3 What they dont say but do reveal 7 Kardashian revealing yet unrevealing The

3 what they dont say but do reveal 7 kardashian

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3. What they don’t say (but do reveal). 7: Kardashian: revealing yet unrevealing. The bizarre side of the mirror is Kim Kardashian’s now-famous picture of her ass and side-boob [7] . The pose is utterly banal; she’s like millions of others admiring themselves in mirrors, trying to show some part of their body to best advantage. Kardashian goes a step further. As she gets everything to show just right while admiring her own image in the phone, the third meaning that pops out is not her body. It’s how weirdly stage-managed the scene is. Her body is blatantly visible while her décor is carefully blocked off by Japanese screens. Her ass-crack is intentionally outlined, but she doesn’t want us to see her sofa. Kim has even authored four rules for the perfect selfie: “Hold your phone high [as you shoot]; know your angle; know your lighting; and no duckface!” 5/9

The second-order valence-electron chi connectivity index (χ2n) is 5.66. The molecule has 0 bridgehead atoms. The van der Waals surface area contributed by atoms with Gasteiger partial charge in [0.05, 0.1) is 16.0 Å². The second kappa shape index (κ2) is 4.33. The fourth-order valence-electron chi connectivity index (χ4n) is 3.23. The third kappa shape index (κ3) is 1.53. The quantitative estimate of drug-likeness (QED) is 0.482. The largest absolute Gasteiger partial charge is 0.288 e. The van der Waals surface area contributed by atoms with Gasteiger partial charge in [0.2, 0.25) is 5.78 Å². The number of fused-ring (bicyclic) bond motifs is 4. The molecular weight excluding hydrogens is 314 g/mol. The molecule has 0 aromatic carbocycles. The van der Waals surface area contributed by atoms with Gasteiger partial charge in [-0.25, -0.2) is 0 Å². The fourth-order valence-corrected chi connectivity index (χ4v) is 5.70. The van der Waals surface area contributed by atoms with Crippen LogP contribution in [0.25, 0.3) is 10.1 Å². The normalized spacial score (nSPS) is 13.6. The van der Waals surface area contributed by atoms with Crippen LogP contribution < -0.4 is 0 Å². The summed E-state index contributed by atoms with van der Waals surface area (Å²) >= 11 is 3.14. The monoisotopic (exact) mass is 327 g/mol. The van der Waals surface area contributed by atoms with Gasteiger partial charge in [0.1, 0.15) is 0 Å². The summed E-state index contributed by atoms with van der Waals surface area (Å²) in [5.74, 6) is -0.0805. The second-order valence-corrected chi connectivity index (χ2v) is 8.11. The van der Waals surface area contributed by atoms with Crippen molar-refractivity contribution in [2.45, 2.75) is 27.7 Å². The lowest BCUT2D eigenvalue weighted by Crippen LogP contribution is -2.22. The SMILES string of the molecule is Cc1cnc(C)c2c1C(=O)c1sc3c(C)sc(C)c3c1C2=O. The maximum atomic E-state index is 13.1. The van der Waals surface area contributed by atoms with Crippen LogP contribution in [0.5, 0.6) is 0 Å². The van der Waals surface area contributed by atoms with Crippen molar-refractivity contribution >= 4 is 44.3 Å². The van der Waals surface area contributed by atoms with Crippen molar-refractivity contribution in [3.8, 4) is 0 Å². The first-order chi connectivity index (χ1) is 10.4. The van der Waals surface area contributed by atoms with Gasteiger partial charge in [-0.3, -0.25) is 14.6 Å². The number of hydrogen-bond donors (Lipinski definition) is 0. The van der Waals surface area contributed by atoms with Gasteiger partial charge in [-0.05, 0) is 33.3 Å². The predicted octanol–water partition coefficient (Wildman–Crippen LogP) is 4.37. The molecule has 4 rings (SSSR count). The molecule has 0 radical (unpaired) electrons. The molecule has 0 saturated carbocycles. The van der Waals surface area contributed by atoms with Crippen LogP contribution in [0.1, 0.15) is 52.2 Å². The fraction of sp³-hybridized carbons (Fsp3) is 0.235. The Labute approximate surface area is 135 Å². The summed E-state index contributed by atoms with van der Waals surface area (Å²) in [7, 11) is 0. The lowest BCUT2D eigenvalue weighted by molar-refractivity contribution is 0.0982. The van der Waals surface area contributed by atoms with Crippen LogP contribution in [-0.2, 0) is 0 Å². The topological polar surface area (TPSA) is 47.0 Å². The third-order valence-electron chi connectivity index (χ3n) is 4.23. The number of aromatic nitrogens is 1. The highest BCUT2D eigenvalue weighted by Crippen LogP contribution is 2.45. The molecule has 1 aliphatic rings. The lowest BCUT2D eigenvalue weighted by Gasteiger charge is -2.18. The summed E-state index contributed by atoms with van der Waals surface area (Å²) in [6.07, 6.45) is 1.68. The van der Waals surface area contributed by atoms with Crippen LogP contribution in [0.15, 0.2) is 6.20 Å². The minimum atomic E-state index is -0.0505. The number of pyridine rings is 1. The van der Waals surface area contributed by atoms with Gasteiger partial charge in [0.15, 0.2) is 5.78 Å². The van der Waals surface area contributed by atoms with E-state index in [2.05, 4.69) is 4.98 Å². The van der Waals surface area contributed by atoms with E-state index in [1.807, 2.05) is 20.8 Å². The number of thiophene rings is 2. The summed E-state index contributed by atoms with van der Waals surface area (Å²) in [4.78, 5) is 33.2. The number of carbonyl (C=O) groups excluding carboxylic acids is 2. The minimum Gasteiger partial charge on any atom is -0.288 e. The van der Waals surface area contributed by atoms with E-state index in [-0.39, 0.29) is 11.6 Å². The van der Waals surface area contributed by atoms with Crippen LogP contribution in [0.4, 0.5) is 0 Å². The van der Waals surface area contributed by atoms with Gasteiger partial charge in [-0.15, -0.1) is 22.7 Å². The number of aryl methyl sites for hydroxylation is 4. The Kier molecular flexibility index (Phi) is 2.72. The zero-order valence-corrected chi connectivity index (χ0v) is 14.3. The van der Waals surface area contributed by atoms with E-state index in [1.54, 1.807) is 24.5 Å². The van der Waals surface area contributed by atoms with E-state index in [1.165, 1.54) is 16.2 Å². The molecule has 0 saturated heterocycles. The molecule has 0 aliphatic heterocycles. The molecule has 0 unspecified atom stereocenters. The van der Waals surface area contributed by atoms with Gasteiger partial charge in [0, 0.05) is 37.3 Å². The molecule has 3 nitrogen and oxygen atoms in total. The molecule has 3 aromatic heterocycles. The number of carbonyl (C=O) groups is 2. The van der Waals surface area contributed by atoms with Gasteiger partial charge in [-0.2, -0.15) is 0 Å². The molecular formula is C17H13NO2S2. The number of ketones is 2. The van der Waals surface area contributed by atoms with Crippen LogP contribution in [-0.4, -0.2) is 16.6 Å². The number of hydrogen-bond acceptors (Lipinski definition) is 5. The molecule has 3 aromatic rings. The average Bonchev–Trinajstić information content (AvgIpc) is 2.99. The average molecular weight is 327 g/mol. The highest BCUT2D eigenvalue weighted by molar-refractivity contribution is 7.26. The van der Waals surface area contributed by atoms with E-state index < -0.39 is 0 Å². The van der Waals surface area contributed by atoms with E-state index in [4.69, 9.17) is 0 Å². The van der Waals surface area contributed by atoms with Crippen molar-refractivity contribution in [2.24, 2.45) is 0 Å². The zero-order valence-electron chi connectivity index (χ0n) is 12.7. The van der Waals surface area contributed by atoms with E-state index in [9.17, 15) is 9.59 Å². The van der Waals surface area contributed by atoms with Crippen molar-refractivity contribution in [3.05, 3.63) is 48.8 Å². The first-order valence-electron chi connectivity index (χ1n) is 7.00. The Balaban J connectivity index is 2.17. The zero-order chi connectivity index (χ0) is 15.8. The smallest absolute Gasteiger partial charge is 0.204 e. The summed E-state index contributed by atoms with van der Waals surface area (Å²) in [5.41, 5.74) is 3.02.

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Geraldo: self-regarding. Equally idiotic winds of third meaning blow through other recent celebrity selfies. Seventy-year-old Geraldo Rivera’s selfie shows him gazing at his own stomach muscles in a bathroom mirror [8] , naked but for a low-slung towel. Unlike third meanings that tell us something new, selfies like this confirm what we already know. (Here, that Geraldo is a self- involved publicity-loving hound dog.) It’s no different from those celebrity porn films that are self-released accidentally- on-purpose, either to remake images or out of simple sociopathology. Then there’s the subcategory of what I call the Selfie Sublime: an extraordinary moment, photographed to incorporate the shooter’s own astonishment. We see it in astronaut Aki Hoshide’s selfie hovering in space [9] , his silver helmet showing none of his features, the Sun behind him, the Earth reflected in his visor. In its counterpart, the Selfie Terrible Sublime, we see not beauty but agony. On December 11, Ferdinand Puentes photographed himself in the beautiful blue ocean off the shore of Molokai, in Hawaii, seconds after his small passenger plane crashed and began to sink [10] . The look on his face is spectral, terrified, ecstatic, eerie, vertiginous. This is someone photographing himself lost and imperiled, recording and sending off what he knows might be his final moments. After being rescued, Puentes said that when they heard sirens and bells going off in the plane and the water coming up fast, “everyone knew what was going on.” While looking at the selfie, he repeated, “It hurts.” We know this from his selfie. 9: Hoshide: space selfie. Photo: Uncredited/AP2013 Soon, from somewhere in the digital universe, came comparisons to Puentes’s with selfies taken by gamer avatars in Grand Theft Auto 5 [11] that depict themselves with catastrophes. Here, people have created fictional figures that mimic what we do, and amazingly enough, the genre’s earmarks are often present in their avatars’ self-shots: the telltale raised shoulder, the close-in view, the bad camera angle, and the stare.
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